Giants

Giants' revamped bullpen blows two leads in Opening Day loss

Giants' revamped bullpen blows two leads in Opening Day loss

PHOENIX — Bruce Bochy’s head dropped into his right palm and he stared out at the mound with a familiar look on his face. He had seen this game before, many times over the second half of last season. He did not expect to see it on the first day of the Mark Melancon Era. 

The Giants blew 32 saves last season and flamed out in the NLDS because of a leaky bullpen, but the group was overhauled. Melancon got four years and $62 million to fix the ninth. The eighth was handed over to promising youngsters. 

The Giants believe in this group, and they believe they have the makings of a very good bullpen, but the first time out was the same flavor of disaster. Derek Law gave up the lead in the eighth. Melancon gave up four straight two-out hits in the ninth, blowing his first save opportunity with the Giants. The Giants lost 6-5 to the Diamondbacks, wasting a historic day from Madison Bumgarner and standout performances from Eduardo Nuñez and Joe Panik.

In a quiet clubhouse, Bochy said he’s not concerned about a group that’s lost this way before. 

“They’re men in there,” he said. “You’ve seen how they’ve handled things. It’s one game and we’ve got 161 (left). If we start thinking about this too much, that compounds things. I don’t worry about Mark or anybody. They’re pros and part of that is being resilient.”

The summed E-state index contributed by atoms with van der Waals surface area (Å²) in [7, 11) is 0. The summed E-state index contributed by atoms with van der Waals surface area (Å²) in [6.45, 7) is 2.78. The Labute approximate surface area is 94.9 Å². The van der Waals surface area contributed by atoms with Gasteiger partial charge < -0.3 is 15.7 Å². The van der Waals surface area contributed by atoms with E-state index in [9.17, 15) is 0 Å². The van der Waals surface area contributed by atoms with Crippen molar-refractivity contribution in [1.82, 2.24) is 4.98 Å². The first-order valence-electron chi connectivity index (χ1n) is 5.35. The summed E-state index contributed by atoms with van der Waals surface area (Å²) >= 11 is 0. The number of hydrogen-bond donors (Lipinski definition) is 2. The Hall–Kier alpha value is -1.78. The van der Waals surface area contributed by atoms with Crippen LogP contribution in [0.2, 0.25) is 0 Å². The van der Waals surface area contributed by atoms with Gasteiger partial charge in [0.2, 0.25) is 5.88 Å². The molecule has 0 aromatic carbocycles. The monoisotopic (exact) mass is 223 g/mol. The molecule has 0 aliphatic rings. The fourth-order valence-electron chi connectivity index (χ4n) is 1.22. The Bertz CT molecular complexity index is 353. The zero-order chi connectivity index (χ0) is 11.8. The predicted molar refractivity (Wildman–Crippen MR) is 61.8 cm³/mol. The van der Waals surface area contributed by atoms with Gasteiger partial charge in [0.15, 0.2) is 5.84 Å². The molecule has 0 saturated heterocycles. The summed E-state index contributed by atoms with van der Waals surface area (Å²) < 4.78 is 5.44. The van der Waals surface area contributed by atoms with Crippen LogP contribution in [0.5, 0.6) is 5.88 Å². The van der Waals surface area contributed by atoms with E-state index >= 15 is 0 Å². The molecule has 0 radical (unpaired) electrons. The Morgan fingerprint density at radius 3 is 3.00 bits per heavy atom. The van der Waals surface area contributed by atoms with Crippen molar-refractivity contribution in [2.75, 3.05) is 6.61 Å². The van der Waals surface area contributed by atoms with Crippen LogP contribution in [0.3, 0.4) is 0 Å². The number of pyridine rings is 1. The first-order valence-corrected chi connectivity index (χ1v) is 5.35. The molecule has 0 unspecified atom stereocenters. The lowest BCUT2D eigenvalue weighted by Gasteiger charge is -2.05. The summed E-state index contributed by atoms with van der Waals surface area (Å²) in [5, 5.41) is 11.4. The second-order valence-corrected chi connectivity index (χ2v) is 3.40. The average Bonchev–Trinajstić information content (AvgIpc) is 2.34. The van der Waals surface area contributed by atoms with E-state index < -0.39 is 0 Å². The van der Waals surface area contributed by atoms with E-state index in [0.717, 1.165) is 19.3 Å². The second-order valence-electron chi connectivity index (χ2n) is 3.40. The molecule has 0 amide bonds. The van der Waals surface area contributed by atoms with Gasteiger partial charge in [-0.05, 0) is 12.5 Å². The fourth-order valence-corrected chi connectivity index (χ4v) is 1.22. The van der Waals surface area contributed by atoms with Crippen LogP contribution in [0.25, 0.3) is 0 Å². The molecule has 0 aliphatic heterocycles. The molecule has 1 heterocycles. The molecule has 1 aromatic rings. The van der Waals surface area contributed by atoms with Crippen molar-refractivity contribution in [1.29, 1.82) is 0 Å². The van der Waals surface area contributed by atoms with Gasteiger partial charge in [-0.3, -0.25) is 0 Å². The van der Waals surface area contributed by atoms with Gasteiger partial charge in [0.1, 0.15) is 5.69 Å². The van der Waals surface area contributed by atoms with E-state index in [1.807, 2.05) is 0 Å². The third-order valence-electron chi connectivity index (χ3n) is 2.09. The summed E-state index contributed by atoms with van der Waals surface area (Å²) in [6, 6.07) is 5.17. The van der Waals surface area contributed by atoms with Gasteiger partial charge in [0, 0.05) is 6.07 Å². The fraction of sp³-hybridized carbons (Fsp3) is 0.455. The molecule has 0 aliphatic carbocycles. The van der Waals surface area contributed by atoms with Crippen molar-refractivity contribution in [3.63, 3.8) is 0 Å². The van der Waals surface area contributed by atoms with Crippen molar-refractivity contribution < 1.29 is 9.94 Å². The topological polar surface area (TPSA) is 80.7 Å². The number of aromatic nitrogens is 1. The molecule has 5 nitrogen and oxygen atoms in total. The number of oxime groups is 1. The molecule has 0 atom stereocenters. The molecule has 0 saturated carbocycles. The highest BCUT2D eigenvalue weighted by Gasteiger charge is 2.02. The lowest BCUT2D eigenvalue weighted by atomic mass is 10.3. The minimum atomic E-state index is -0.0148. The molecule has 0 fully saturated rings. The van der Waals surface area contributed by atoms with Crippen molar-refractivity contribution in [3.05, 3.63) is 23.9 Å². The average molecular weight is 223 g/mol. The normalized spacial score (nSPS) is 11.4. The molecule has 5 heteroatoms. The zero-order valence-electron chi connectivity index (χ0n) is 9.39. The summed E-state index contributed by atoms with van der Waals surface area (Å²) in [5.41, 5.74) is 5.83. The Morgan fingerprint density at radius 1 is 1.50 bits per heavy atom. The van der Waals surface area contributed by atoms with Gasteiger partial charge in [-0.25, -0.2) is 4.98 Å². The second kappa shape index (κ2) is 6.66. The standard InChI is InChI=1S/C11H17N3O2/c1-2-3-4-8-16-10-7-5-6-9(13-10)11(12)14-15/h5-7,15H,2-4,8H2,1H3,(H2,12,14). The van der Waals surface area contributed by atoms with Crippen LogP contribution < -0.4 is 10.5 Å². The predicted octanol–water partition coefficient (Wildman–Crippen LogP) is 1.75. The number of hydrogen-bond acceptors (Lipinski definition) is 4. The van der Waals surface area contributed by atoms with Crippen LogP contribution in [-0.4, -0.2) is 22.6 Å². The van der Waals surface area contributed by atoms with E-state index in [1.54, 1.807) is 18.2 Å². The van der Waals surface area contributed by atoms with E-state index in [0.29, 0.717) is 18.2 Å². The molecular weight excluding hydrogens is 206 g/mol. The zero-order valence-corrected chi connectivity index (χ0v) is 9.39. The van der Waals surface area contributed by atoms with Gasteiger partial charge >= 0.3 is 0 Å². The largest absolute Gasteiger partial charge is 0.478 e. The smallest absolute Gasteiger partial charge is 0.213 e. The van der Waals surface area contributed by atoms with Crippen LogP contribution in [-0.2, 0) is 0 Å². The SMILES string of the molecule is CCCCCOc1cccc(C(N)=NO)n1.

The 1-of-162 theme flowed throughout the clubhouse, and it’s completely true. Still, it was hard not to feel like the Giants let one hell of a kickoff party slip through their fingers. Bumgarner went seven strong and became the first pitcher in MLB history to hit two homers on Opening Day. After the second one, a blast to deep left, teammates simply stared at him in the dugout and laughed. An hour later, the Giants were trying to come to grips with a walk-off loss. 

“In a way I think it’s my fault,” Law said. “I think if I get it to (Melancon) earlier, maybe it’s a different ending. I kind of feel like, how hitting is contagious, pitching is the same way. If I would have kept going the way Bumgarner was going, maybe it ends the way we want it.”

The Giants learned last season that, as little sense as it might make, blowing saves can feel contagious. Santiago Casilla was the main culprit, but his replacements in September didn’t fare much better. Casilla wasn’t part of the collapse in Game 4 of the NLDS.